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Rising Food Prices Affect World's Poor


At the annual National Food Policy Conference in Washington, some of the country's leading food and development experts gathered to discuss new strategies for reducing global hunger in a time of high food prices. Véronique LaCapra has this report.

Worldwide, the demand for food is increasing. According to Janet Larsen, director of research at the Earth Policy Institute, the world population is growing by more than 70 million people each year. The institute is an environmental research organization that focuses on sustainable development.

"Around the world there are four billion people trying to move up the food chain, consuming more grain-intensive livestock products," says Larsen. She also blames the increasing diversion of food to fuel to run our growing automobile fleets.

Expert Says Not Enough Money Invested in Agriculture

Global food production has not been keeping pace with increased demand. Larsen says that in seven of the last eight years, the world has consumed more grain than it has produced.

Ann Tutwiler, the managing director for trade and development at the William and Flora Hewlett Foundation, says inadequate investment in agriculture by developing country governments and international aid agencies is a major reason why today food demand is outstripping supply.

"Spending on farming as a share of public spending fell by half between 1980 and 2004," says Tutweiler. "While official development assistance has almost doubled in the last five years, the agricultural share of that official development assistance has fallen from about 20 to 15 percent."

Rising Food Prices Hurt World's Poor

With demand already exceeding production, the recent spike in food prices has been a disaster for the world's poor. David Beckmann, president of the hunger relief organization Bread for the World, says that the impact has been most severe in 35 low-income countries that depend heavily on imports for food, many of them in sub-Saharan Africa.

"Those 35 countries are spending $60 billion more on food imports this year than they did in 2006," he said.

The World Bank estimates that the surge in food prices could push 100 million more people deeper into poverty.

And according to Janet Larsen, environmental problems will exacerbate the crisis. "We're looking at a future of water shortages," she says.

Larsen says that irrigation is the primary culprit, accounting for about 70 percent of all water use worldwide. "Irrigation has tripled since 1950," says Larsen, "but we have tripled our irrigation by over-pumping underground water resources, diverting rivers so that they no longer make it to the sea."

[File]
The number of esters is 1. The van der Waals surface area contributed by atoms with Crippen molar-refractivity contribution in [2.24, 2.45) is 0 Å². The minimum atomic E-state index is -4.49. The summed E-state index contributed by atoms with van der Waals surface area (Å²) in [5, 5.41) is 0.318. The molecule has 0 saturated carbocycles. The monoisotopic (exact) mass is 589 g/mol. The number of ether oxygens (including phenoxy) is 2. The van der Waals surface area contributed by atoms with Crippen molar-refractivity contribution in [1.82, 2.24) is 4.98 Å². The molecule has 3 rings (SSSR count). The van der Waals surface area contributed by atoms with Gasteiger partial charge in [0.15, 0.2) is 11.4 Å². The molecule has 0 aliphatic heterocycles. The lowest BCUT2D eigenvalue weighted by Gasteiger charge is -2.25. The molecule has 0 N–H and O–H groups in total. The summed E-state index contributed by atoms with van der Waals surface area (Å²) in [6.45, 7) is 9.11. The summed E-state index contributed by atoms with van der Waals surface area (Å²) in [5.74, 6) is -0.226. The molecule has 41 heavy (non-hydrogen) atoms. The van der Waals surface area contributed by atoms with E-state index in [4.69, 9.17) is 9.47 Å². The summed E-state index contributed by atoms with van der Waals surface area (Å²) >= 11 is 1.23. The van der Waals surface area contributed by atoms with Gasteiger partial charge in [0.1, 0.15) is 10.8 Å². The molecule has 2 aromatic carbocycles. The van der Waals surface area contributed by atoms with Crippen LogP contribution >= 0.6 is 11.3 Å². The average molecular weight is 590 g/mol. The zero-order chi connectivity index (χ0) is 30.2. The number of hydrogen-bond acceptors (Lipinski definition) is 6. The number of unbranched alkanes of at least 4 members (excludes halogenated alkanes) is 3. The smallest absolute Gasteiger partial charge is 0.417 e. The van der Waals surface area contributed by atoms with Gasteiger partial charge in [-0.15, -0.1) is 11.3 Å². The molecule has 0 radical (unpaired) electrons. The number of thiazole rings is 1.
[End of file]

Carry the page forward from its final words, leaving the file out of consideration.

Developing Countries Urged To Increase Food Aid, Make Better Use Of Funds


To address the food crisis in the short term, says David Beckmann, wealthy nations like the United States need to increase food aid funding. But they also need to make better use of that funding, by purchasing the food in the recipient country, rather than shipping it from donor nations. "When we appropriate money for food aid that can be purchased locally, we get about twice as much help for hungry people with every dollar."

Daniel Gustafson of the United Nation's Food and Agriculture Organization agrees. "We know from long experience that cash or additional income that is spent within ... the village economy, has a much larger impact and a much larger multiplier effect," Gustafson says. This ensures the food aid funding goes directly to local producers and merchants.

Gustafson says that rural economies also benefit if agricultural inputs, like fertilizer and seeds, can be purchased on the local market.

In addition, says Gustafson, programs that provide cash to smallholder farmers can help them break out of the cycle of poverty and hunger. He says that a big problem for most small farmers is not having access to cash or credit when they need it the most. As a result, they end up selling off livestock or other assets, driving themselves further into poverty with each periodic crisis. Gustafson says that having "a little bit of extra cash" can allow farmers to survive difficult periods, and even invest in their farms to improve their means of production.

The experts stressed that to address the global food crisis in the long term, low-income countries will need more funding for agricultural development.

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